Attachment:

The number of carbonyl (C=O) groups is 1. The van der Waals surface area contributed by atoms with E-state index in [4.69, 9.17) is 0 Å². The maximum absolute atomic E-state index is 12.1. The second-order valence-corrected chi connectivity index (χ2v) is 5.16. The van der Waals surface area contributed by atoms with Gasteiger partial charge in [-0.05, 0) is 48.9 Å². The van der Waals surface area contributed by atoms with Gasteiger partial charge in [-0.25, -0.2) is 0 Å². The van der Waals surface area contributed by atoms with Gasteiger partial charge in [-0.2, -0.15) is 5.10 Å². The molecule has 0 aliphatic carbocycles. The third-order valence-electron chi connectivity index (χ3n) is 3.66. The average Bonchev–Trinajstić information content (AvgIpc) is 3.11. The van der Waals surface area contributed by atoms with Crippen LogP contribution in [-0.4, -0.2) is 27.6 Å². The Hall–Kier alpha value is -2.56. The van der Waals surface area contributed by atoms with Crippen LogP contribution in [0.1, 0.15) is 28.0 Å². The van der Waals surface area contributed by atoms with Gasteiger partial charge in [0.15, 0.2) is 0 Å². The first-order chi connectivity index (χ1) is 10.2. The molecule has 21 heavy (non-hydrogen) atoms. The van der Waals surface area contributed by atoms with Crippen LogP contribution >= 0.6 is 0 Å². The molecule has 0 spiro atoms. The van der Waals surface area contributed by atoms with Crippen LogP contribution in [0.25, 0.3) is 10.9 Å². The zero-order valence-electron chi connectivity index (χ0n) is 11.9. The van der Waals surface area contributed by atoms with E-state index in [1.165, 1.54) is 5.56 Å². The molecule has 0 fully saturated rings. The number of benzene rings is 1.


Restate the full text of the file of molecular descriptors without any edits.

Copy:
The number of carbonyl (C=O) groups is 1. The van der Waals surface area contributed by atoms with E-state index in [4.69, 9.17) is 0 Å². The maximum absolute atomic E-state index is 12.1. The second-order valence-corrected chi connectivity index (χ2v) is 5.16. The van der Waals surface area contributed by atoms with Gasteiger partial charge in [-0.05, 0) is 48.9 Å². The van der Waals surface area contributed by atoms with Gasteiger partial charge in [-0.25, -0.2) is 0 Å². The van der Waals surface area contributed by atoms with Gasteiger partial charge in [-0.2, -0.15) is 5.10 Å². The molecule has 0 aliphatic carbocycles. The third-order valence-electron chi connectivity index (χ3n) is 3.66. The average Bonchev–Trinajstić information content (AvgIpc) is 3.11. The van der Waals surface area contributed by atoms with Crippen LogP contribution in [-0.4, -0.2) is 27.6 Å². The Hall–Kier alpha value is -2.56. The van der Waals surface area contributed by atoms with Crippen LogP contribution in [0.1, 0.15) is 28.0 Å². The van der Waals surface area contributed by atoms with Gasteiger partial charge in [0.15, 0.2) is 0 Å². The first-order chi connectivity index (χ1) is 10.2. The molecule has 21 heavy (non-hydrogen) atoms. The van der Waals surface area contributed by atoms with Crippen LogP contribution >= 0.6 is 0 Å². The molecule has 0 spiro atoms. The van der Waals surface area contributed by atoms with Crippen LogP contribution in [0.25, 0.3) is 10.9 Å². The zero-order valence-electron chi connectivity index (χ0n) is 11.9. The van der Waals surface area contributed by atoms with E-state index in [1.165, 1.54) is 5.56 Å². The molecule has 0 fully saturated rings. The number of benzene rings is 1.